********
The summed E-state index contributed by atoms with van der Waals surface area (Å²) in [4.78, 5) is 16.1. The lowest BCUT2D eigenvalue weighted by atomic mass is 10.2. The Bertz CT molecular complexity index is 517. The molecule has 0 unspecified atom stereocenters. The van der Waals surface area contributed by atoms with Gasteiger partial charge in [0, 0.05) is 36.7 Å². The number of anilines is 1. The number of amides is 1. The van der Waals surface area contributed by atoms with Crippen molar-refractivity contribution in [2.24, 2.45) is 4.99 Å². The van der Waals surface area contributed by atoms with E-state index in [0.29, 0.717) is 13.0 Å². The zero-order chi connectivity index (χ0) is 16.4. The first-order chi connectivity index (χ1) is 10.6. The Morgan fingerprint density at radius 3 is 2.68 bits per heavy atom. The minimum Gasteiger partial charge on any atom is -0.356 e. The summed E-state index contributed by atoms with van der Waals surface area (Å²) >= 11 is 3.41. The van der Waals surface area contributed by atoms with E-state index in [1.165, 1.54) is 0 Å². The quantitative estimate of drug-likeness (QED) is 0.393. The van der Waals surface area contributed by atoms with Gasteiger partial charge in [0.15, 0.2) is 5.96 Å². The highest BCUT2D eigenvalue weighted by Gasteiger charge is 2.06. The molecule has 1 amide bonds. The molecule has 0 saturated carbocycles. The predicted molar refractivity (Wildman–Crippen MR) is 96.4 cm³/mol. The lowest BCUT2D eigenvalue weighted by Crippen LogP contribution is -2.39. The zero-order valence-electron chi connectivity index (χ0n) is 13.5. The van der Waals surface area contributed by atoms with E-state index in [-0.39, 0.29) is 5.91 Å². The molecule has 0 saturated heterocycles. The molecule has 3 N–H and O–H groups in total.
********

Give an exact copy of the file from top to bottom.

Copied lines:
The summed E-state index contributed by atoms with van der Waals surface area (Å²) in [4.78, 5) is 16.1. The lowest BCUT2D eigenvalue weighted by atomic mass is 10.2. The Bertz CT molecular complexity index is 517. The molecule has 0 unspecified atom stereocenters. The van der Waals surface area contributed by atoms with Gasteiger partial charge in [0, 0.05) is 36.7 Å². The number of anilines is 1. The number of amides is 1. The van der Waals surface area contributed by atoms with Crippen molar-refractivity contribution in [2.24, 2.45) is 4.99 Å². The van der Waals surface area contributed by atoms with E-state index in [0.29, 0.717) is 13.0 Å². The zero-order chi connectivity index (χ0) is 16.4. The first-order chi connectivity index (χ1) is 10.6. The Morgan fingerprint density at radius 3 is 2.68 bits per heavy atom. The minimum Gasteiger partial charge on any atom is -0.356 e. The summed E-state index contributed by atoms with van der Waals surface area (Å²) >= 11 is 3.41. The van der Waals surface area contributed by atoms with E-state index in [1.165, 1.54) is 0 Å². The quantitative estimate of drug-likeness (QED) is 0.393. The van der Waals surface area contributed by atoms with Gasteiger partial charge in [0.15, 0.2) is 5.96 Å². The highest BCUT2D eigenvalue weighted by Gasteiger charge is 2.06. The molecule has 1 amide bonds. The molecule has 0 saturated carbocycles. The predicted molar refractivity (Wildman–Crippen MR) is 96.4 cm³/mol. The lowest BCUT2D eigenvalue weighted by Crippen LogP contribution is -2.39. The zero-order valence-electron chi connectivity index (χ0n) is 13.5. The van der Waals surface area contributed by atoms with E-state index in [-0.39, 0.29) is 5.91 Å². The molecule has 0 saturated heterocycles. The molecule has 3 N–H and O–H groups in total.